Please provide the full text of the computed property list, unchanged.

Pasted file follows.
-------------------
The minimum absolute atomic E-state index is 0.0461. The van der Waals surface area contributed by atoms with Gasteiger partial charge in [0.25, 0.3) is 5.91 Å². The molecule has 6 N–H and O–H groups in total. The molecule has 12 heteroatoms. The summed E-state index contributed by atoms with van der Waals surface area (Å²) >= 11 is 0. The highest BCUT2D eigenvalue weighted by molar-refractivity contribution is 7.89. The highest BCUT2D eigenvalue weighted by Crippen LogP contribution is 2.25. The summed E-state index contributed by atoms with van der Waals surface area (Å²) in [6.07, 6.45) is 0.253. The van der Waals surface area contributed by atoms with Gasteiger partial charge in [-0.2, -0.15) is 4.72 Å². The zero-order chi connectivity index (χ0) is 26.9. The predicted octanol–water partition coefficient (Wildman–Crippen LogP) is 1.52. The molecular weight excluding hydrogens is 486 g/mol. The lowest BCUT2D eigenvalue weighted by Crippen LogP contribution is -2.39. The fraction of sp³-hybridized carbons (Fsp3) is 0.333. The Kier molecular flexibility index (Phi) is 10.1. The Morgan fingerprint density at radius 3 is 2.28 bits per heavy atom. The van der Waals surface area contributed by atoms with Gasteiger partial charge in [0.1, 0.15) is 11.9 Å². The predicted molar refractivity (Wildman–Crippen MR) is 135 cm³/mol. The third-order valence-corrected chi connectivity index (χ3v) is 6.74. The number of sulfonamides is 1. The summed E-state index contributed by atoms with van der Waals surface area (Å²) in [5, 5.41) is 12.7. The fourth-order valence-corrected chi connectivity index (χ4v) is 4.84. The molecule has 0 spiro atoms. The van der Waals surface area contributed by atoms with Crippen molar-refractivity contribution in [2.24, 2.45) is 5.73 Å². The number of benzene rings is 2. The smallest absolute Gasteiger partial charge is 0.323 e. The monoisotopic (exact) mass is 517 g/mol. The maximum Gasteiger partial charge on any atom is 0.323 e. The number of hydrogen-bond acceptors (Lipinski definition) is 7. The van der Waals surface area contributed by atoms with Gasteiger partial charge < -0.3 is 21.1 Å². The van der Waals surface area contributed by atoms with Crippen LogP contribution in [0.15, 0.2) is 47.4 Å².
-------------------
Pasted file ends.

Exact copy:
The minimum absolute atomic E-state index is 0.0461. The van der Waals surface area contributed by atoms with Gasteiger partial charge in [0.25, 0.3) is 5.91 Å². The molecule has 6 N–H and O–H groups in total. The molecule has 12 heteroatoms. The summed E-state index contributed by atoms with van der Waals surface area (Å²) >= 11 is 0. The highest BCUT2D eigenvalue weighted by molar-refractivity contribution is 7.89. The highest BCUT2D eigenvalue weighted by Crippen LogP contribution is 2.25. The summed E-state index contributed by atoms with van der Waals surface area (Å²) in [6.07, 6.45) is 0.253. The van der Waals surface area contributed by atoms with Gasteiger partial charge in [-0.2, -0.15) is 4.72 Å². The zero-order chi connectivity index (χ0) is 26.9. The predicted octanol–water partition coefficient (Wildman–Crippen LogP) is 1.52. The molecular weight excluding hydrogens is 486 g/mol. The lowest BCUT2D eigenvalue weighted by Crippen LogP contribution is -2.39. The fraction of sp³-hybridized carbons (Fsp3) is 0.333. The Kier molecular flexibility index (Phi) is 10.1. The Morgan fingerprint density at radius 3 is 2.28 bits per heavy atom. The van der Waals surface area contributed by atoms with Gasteiger partial charge in [0.1, 0.15) is 11.9 Å². The predicted molar refractivity (Wildman–Crippen MR) is 135 cm³/mol. The third-order valence-corrected chi connectivity index (χ3v) is 6.74. The number of sulfonamides is 1. The summed E-state index contributed by atoms with van der Waals surface area (Å²) in [5, 5.41) is 12.7. The fourth-order valence-corrected chi connectivity index (χ4v) is 4.84. The molecule has 0 spiro atoms. The van der Waals surface area contributed by atoms with Crippen molar-refractivity contribution in [2.24, 2.45) is 5.73 Å². The number of benzene rings is 2. The smallest absolute Gasteiger partial charge is 0.323 e. The monoisotopic (exact) mass is 517 g/mol. The maximum Gasteiger partial charge on any atom is 0.323 e. The number of hydrogen-bond acceptors (Lipinski definition) is 7. The van der Waals surface area contributed by atoms with Gasteiger partial charge < -0.3 is 21.1 Å². The van der Waals surface area contributed by atoms with Crippen LogP contribution in [0.15, 0.2) is 47.4 Å².